Seems like it might depend whether you're an Ashkenazi or not.
In principle, as you say, flour (that never became wet, as in the comments to the question) mixed with liquids other than water can't become chametz, and therefore Shulchan Aruch (Orach Chaim 462:1) permits eating baked goods made in this way on Pesach.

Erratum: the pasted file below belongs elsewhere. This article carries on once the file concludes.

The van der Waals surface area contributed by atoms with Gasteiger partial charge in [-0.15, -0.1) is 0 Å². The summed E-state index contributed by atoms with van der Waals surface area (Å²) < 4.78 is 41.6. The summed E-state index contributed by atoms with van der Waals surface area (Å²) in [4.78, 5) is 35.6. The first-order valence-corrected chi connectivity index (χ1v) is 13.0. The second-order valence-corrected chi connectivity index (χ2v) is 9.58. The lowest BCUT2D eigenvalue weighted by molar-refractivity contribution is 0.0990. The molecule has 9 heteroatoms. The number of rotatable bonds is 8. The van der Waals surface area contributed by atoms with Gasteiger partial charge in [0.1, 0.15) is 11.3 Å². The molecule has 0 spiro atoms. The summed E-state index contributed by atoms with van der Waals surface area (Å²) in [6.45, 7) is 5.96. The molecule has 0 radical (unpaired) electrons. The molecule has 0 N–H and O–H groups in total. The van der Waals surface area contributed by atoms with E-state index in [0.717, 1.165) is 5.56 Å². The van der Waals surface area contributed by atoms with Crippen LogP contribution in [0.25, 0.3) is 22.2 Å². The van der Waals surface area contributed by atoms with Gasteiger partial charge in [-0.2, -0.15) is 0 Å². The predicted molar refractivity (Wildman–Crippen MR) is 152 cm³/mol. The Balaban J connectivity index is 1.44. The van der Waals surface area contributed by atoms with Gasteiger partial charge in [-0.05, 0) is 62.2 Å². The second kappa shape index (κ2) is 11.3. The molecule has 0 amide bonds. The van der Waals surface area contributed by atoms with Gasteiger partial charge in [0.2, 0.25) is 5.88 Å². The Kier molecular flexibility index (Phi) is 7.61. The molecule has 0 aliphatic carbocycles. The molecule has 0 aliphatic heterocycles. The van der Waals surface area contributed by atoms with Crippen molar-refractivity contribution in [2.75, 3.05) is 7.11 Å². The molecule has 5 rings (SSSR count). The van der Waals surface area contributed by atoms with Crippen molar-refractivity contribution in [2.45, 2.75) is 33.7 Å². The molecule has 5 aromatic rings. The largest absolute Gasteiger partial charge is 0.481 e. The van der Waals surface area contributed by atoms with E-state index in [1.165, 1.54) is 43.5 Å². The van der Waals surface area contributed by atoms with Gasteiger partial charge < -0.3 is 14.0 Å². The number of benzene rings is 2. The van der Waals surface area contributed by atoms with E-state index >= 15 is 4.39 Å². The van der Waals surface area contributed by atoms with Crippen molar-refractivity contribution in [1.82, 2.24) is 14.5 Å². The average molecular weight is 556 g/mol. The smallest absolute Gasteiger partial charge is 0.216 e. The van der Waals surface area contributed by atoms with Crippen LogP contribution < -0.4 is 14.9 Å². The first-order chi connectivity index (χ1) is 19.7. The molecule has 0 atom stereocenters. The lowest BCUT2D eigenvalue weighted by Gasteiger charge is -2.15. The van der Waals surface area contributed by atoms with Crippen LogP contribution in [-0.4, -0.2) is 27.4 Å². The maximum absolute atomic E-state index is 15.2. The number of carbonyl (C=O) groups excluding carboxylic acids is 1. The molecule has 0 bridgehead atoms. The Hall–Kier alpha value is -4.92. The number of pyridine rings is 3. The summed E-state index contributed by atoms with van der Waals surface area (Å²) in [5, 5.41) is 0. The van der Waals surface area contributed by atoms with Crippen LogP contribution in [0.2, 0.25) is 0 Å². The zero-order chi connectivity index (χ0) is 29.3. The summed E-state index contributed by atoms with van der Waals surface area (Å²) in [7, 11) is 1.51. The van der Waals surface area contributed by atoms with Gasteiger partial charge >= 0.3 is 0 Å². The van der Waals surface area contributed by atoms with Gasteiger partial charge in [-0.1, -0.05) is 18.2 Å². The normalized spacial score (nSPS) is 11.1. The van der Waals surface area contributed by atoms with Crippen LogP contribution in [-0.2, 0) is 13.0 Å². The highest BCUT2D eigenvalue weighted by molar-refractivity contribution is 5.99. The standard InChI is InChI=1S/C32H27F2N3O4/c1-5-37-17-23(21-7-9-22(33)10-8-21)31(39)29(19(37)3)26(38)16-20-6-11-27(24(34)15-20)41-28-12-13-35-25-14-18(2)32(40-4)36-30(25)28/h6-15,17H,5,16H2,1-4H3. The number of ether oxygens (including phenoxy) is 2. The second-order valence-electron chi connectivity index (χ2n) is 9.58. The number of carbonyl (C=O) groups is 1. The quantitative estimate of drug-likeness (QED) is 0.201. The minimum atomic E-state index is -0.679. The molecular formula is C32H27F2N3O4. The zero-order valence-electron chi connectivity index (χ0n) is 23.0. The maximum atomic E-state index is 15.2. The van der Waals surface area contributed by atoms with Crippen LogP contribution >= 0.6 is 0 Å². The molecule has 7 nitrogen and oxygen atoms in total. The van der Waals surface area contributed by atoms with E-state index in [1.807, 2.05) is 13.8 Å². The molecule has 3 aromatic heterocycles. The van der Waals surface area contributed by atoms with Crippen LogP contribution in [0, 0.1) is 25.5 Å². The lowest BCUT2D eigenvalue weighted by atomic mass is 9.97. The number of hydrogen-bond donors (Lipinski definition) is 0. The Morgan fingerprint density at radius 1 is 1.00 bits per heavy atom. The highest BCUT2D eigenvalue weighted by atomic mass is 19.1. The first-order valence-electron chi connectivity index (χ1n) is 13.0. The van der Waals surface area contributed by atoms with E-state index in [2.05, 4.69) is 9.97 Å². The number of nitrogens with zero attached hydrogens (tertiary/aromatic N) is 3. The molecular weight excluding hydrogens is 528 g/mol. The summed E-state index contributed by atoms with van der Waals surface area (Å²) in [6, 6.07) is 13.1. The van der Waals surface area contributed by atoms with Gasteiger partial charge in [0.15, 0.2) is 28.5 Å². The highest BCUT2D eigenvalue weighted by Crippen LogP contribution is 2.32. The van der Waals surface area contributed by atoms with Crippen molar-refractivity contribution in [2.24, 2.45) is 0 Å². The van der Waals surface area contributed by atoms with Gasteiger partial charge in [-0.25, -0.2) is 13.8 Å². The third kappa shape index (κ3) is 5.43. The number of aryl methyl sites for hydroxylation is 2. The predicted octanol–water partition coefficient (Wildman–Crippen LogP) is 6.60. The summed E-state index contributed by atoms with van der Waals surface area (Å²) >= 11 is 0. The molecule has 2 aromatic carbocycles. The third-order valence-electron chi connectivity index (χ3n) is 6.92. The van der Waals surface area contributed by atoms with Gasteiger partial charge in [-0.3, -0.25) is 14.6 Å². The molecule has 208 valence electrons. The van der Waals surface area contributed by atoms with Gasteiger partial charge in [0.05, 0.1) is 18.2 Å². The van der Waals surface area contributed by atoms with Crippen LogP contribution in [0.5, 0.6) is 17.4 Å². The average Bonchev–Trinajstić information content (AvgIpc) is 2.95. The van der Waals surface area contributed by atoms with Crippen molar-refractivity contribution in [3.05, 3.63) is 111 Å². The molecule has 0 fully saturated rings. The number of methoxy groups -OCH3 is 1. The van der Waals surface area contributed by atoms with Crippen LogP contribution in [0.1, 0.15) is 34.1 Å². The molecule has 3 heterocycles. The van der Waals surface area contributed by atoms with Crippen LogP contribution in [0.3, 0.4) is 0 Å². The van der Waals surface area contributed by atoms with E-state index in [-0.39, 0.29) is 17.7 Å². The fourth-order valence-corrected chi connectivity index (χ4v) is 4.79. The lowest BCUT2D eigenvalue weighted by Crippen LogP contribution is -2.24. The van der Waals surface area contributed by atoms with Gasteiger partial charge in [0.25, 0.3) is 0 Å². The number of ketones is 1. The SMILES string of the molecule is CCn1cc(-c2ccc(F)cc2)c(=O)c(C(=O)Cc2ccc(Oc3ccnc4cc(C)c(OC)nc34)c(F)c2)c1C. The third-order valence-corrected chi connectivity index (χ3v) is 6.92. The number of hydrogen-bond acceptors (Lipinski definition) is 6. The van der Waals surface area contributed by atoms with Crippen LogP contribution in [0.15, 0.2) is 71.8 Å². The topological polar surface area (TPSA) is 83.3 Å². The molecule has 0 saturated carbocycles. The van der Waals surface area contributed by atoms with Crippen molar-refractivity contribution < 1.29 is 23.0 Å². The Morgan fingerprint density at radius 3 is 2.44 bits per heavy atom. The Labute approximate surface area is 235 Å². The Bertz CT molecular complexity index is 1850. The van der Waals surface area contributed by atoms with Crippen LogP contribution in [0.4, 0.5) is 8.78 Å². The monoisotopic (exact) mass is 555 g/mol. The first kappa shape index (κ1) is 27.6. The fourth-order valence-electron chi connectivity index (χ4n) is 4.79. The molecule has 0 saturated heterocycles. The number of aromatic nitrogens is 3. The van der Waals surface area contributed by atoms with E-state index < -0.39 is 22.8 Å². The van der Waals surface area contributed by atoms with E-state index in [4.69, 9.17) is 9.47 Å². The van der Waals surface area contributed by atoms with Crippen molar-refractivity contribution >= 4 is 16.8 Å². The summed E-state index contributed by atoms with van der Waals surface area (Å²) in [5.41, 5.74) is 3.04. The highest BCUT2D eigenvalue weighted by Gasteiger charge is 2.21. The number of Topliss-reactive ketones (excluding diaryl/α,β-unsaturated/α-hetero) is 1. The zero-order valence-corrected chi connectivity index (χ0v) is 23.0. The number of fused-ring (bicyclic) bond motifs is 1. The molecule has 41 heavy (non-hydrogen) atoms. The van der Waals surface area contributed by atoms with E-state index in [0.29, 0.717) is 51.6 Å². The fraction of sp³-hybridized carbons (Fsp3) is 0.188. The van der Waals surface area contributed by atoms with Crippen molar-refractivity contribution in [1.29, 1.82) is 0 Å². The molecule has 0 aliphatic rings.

However, Rema (ibid. :4) states that "in these countries it is not customary to knead using juice" (as Mishnah Berurah :15 says, this is in deference to the opinions that flour with juice can indeed become chametz, plus the concern that some water may have been mixed into the liquid, which is universally agreed to make it become chametz faster than plain water), "and this [custom] should not be altered except in case of great need, such as for a sick or old person who needs it." (Mishnah Berurah :18 adds that even after the fact - if a dough was made using juice in violation of this custom, and not for the sake of an old or sick person - it should not be eaten on Pesach, although it can be saved for after the holiday.)